Praise for ‘A Tale of Trees’ : ‘Derek Niemann cleverly weaves a cast of captivating characters into this meticulously researched, pacey account – landowners and officials bent on ‘modernisation’ , and the woodsmen , ecologists and conservationists who sought to preserve these wild spaces.’ BBC Wildlife Magazine
Stop the clock.
We are proud to announce our first ever ‘Crinking’ evening – aka colouring & drinking- to celebrate the finest colouring book published this year, The Mindless Colouring Book by Molly Manners & Alex Worrall. Hosted at our local independent bookshop INK@84 on Thursday 10th November, 7-9pm
Lose yourself in this compendium of oddities with the authors Molly & Alex, and relax your frazzled mind with rainbow cocktails and colouring in to suit all levels. Colouring pencils will be provided.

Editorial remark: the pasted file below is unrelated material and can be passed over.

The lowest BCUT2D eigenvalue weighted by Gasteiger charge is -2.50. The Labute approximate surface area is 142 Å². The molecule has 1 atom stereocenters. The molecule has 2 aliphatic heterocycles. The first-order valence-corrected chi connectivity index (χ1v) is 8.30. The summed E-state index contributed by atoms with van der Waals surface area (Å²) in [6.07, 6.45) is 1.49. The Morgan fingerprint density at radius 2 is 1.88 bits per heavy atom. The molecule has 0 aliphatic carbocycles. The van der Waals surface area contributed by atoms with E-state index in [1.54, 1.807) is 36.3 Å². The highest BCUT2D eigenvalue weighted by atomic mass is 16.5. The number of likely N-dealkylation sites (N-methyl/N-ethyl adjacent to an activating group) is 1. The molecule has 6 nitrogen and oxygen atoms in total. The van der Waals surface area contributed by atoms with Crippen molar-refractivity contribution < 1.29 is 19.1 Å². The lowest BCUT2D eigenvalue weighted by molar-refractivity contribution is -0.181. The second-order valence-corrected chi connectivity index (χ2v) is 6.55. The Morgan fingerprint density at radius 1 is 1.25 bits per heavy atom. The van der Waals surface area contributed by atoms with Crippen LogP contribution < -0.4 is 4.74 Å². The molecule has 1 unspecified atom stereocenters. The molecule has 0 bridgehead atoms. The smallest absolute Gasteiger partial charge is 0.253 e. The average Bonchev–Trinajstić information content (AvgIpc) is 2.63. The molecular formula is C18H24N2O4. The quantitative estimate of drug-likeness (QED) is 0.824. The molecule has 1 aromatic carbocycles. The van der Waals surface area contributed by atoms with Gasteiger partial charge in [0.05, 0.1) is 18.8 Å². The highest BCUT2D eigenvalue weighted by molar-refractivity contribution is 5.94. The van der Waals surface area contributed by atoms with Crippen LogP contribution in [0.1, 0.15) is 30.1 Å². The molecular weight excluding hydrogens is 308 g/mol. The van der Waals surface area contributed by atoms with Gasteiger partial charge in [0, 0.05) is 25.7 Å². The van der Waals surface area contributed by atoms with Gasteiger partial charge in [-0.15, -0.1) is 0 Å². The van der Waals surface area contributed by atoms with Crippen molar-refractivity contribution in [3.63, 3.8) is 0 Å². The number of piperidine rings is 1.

Take a sneak preview of the hilarious oddities that are contained this delightful book:
at Bristol Grammar School
on Wednesday 11 November 2015, 6.30 for 7pm
in The Great Hall, Bristol Grammar School, BS8 1SR
Simon will be talking about his book Ten Million Aliens – a journey through the entire animal kingdom, taking us from Simon’s first-hand experiences in the wildest parts of the world to his views on evolution, the environment and the discovery of new species.
Life on planet Earth is not weirder than we imagine. It’s weirder than we are capable of imagining.
Tickets £7, including live music and light refreshments
Online booking at: www.bristolgrammarschool.co.uk/events.aspx